Our organization has never allowed, or would not consider allowing, an equine to be sold, transferred, released, or otherwise placed into possession of any person or organization that would cause or allow the equine to be sold at auction for slaughter.
EQUINE ASSISTED SERVICE PROVIDERSEquine Assisted Services (EAS):
Our organization provides the following Equine Assisted Services (EAS):
Therapeutic Mounted Services
Therapeutic Unmounted Services
Equine-Assisted Learning involving Academic Learning1:
Total number of Equine Assisted Service Providers at Dream Catcher Stables
1. Sanna Roling
Dream Catcher Stables
Therapeutic Mounted Services
Therapeutic Unmounted Services
DEGREES, LICENSES AND/OR CERTIFICATIONS
PATH Intl CTRI, Member PICC
CHA Level 3 English Level 2 Western
Retired Special educator currently certified in the State of Texas.
Special Olympics Coach Level 3 Equestrian and Unified
Life member CHA, AQHA, HLS&R
Certified in First Aid/CPR, and AED through the Red Cross
Our organization acquires horses/equines from the following source(s):
Our organization does not acquire horses/equines from the following source(s):
Purchase/Adoption from Owner
Our organization will accept the following:
Only Stallions to be castrated
Additional information about our acquisition policies and practices:
Horses are accepted who are ready to work with youth and adults at the beginner level. In general we prefer horses over the age of 10. All horses must be serviceably sound and require few if any ongoing medications or supplements. We expect good manners when handling by the farrier and veterinarian also. Our horses are currently kept as a single herd.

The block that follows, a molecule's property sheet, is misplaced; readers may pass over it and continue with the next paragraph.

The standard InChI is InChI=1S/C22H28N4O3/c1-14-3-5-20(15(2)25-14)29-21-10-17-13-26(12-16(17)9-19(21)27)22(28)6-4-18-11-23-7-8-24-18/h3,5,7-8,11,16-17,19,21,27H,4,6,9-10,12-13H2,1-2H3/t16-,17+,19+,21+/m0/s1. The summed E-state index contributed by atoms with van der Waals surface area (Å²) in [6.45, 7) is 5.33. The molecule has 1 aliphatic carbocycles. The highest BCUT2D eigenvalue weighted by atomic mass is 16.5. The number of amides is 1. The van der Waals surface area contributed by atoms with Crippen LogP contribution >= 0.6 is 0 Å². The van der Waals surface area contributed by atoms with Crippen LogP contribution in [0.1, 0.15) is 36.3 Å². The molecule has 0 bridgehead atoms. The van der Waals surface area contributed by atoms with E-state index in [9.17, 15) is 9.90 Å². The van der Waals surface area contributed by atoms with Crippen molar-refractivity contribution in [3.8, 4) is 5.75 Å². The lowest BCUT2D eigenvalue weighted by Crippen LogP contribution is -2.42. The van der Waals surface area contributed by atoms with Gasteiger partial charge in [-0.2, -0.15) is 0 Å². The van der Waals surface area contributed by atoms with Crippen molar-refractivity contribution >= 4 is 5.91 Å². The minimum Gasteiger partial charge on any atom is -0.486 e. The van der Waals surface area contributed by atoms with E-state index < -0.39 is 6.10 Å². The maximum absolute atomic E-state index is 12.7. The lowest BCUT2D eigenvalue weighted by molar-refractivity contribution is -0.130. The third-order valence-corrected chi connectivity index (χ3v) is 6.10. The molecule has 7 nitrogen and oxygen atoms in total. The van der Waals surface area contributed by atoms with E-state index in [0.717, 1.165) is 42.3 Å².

POLICIES: INTAKE, ASSESSMENT & TRAININING
Prior to a horse being accepted and/or arriving at the facility, the organization requires the following with respect to the health status of the horse:
A current Coggins
Vaccination records that have been administered within the last 12 months
A health certificate signed by a veterinarian and dated no more than seven days prior to arrival attesting to the health status of the equine is provided to our organization either prior to or upon arrival of the equine
If health records are not available or are out-of-date, the owner is responsible for having vaccinations administered.
If health records are not available or are out-of-date, our veterinarian will administer appropriate vaccinations
Prior to a horse being accepted and/or arriving at the facility, the organization has the following policies in place:
The owner of a potential equine is interviewed over the phone or in person prior to seeing the equine
The equine is evaluated at its place of residence
The owner completes an application/contract which constitutes the agreement between the owner and our organization
The owner is financially responsible for the shipping of the equine to and from the organization
Equines are on trial for up to 30 days
Equines are on trial up to 60 days
The trial period may be reduced based on the equine's progress
During the trial period, the organization accepts total financial responsibility for the care of the equine, including board, feed, shoeing and any necessary veterinary care
The trial period may be terminated by either the organization or the owner for any reason